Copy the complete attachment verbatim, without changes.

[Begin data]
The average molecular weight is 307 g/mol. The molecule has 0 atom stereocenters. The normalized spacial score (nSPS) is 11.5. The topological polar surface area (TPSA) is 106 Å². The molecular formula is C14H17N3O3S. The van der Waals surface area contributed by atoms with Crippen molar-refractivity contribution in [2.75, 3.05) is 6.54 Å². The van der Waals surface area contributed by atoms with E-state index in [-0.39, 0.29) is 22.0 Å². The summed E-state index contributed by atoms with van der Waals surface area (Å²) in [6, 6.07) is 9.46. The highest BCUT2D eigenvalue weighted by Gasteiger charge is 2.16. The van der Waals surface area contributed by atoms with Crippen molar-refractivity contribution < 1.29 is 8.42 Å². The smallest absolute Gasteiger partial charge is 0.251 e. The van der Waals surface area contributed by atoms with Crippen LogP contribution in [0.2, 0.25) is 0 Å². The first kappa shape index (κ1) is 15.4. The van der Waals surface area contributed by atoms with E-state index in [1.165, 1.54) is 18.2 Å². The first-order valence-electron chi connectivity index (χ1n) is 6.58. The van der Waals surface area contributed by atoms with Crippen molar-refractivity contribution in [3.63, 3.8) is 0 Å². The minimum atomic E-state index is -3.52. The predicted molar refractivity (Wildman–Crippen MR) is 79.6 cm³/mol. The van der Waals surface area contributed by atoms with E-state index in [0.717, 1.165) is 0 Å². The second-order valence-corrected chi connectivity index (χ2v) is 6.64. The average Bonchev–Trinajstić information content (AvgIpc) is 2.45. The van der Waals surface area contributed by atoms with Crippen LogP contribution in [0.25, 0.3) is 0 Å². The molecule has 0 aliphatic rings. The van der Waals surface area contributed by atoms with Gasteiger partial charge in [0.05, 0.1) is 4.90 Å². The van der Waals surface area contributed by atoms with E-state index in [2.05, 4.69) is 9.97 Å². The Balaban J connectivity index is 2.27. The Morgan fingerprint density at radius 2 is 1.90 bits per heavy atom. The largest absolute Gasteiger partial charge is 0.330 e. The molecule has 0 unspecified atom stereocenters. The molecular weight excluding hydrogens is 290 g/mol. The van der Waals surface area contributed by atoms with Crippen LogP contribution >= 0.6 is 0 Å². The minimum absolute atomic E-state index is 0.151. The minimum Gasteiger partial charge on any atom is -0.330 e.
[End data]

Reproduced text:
The average molecular weight is 307 g/mol. The molecule has 0 atom stereocenters. The normalized spacial score (nSPS) is 11.5. The topological polar surface area (TPSA) is 106 Å². The molecular formula is C14H17N3O3S. The van der Waals surface area contributed by atoms with Crippen molar-refractivity contribution in [2.75, 3.05) is 6.54 Å². The van der Waals surface area contributed by atoms with E-state index in [-0.39, 0.29) is 22.0 Å². The summed E-state index contributed by atoms with van der Waals surface area (Å²) in [6, 6.07) is 9.46. The highest BCUT2D eigenvalue weighted by Gasteiger charge is 2.16. The van der Waals surface area contributed by atoms with Crippen molar-refractivity contribution < 1.29 is 8.42 Å². The smallest absolute Gasteiger partial charge is 0.251 e. The van der Waals surface area contributed by atoms with Crippen LogP contribution in [0.2, 0.25) is 0 Å². The first kappa shape index (κ1) is 15.4. The van der Waals surface area contributed by atoms with E-state index in [1.165, 1.54) is 18.2 Å². The first-order valence-electron chi connectivity index (χ1n) is 6.58. The van der Waals surface area contributed by atoms with Crippen molar-refractivity contribution in [3.63, 3.8) is 0 Å². The minimum atomic E-state index is -3.52. The predicted molar refractivity (Wildman–Crippen MR) is 79.6 cm³/mol. The van der Waals surface area contributed by atoms with E-state index in [0.717, 1.165) is 0 Å². The second-order valence-corrected chi connectivity index (χ2v) is 6.64. The average Bonchev–Trinajstić information content (AvgIpc) is 2.45. The van der Waals surface area contributed by atoms with Crippen LogP contribution in [0.25, 0.3) is 0 Å². The molecule has 0 aliphatic rings. The van der Waals surface area contributed by atoms with Gasteiger partial charge in [0.05, 0.1) is 4.90 Å². The van der Waals surface area contributed by atoms with E-state index in [2.05, 4.69) is 9.97 Å². The Balaban J connectivity index is 2.27. The Morgan fingerprint density at radius 2 is 1.90 bits per heavy atom. The largest absolute Gasteiger partial charge is 0.330 e. The molecule has 0 unspecified atom stereocenters. The molecular weight excluding hydrogens is 290 g/mol. The van der Waals surface area contributed by atoms with Crippen LogP contribution >= 0.6 is 0 Å². The minimum absolute atomic E-state index is 0.151. The minimum Gasteiger partial charge on any atom is -0.330 e.